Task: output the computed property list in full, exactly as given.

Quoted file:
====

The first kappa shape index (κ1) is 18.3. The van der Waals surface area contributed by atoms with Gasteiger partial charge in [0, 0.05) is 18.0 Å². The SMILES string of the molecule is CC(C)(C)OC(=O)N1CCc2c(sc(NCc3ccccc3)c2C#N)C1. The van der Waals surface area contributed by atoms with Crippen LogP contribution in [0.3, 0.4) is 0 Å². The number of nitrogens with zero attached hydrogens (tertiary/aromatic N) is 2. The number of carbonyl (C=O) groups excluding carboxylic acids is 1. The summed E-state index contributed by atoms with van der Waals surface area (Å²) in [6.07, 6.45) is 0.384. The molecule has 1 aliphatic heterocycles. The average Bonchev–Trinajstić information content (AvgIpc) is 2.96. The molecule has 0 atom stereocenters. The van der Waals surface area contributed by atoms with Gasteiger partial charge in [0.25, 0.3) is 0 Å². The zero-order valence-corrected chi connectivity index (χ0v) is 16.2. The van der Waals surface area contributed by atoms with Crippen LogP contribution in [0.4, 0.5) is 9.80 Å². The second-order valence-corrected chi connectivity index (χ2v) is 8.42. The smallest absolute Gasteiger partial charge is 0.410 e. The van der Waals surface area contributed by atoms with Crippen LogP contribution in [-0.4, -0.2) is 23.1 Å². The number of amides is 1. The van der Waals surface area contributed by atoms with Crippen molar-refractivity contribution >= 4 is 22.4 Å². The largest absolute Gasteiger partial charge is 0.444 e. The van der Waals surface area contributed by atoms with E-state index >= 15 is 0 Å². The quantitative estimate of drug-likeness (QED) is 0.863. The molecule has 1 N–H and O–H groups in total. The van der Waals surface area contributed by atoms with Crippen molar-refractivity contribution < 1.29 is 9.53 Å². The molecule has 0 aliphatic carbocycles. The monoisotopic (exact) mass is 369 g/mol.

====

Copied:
The first kappa shape index (κ1) is 18.3. The van der Waals surface area contributed by atoms with Gasteiger partial charge in [0, 0.05) is 18.0 Å². The SMILES string of the molecule is CC(C)(C)OC(=O)N1CCc2c(sc(NCc3ccccc3)c2C#N)C1. The van der Waals surface area contributed by atoms with Crippen LogP contribution in [0.3, 0.4) is 0 Å². The number of nitrogens with zero attached hydrogens (tertiary/aromatic N) is 2. The number of carbonyl (C=O) groups excluding carboxylic acids is 1. The summed E-state index contributed by atoms with van der Waals surface area (Å²) in [6.07, 6.45) is 0.384. The molecule has 1 aliphatic heterocycles. The average Bonchev–Trinajstić information content (AvgIpc) is 2.96. The molecule has 0 atom stereocenters. The van der Waals surface area contributed by atoms with Gasteiger partial charge in [0.25, 0.3) is 0 Å². The zero-order valence-corrected chi connectivity index (χ0v) is 16.2. The van der Waals surface area contributed by atoms with Crippen LogP contribution in [0.4, 0.5) is 9.80 Å². The second-order valence-corrected chi connectivity index (χ2v) is 8.42. The smallest absolute Gasteiger partial charge is 0.410 e. The van der Waals surface area contributed by atoms with Crippen LogP contribution in [-0.4, -0.2) is 23.1 Å². The number of amides is 1. The van der Waals surface area contributed by atoms with Crippen molar-refractivity contribution >= 4 is 22.4 Å². The largest absolute Gasteiger partial charge is 0.444 e. The van der Waals surface area contributed by atoms with E-state index >= 15 is 0 Å². The quantitative estimate of drug-likeness (QED) is 0.863. The molecule has 1 N–H and O–H groups in total. The van der Waals surface area contributed by atoms with Crippen molar-refractivity contribution < 1.29 is 9.53 Å². The molecule has 0 aliphatic carbocycles. The monoisotopic (exact) mass is 369 g/mol.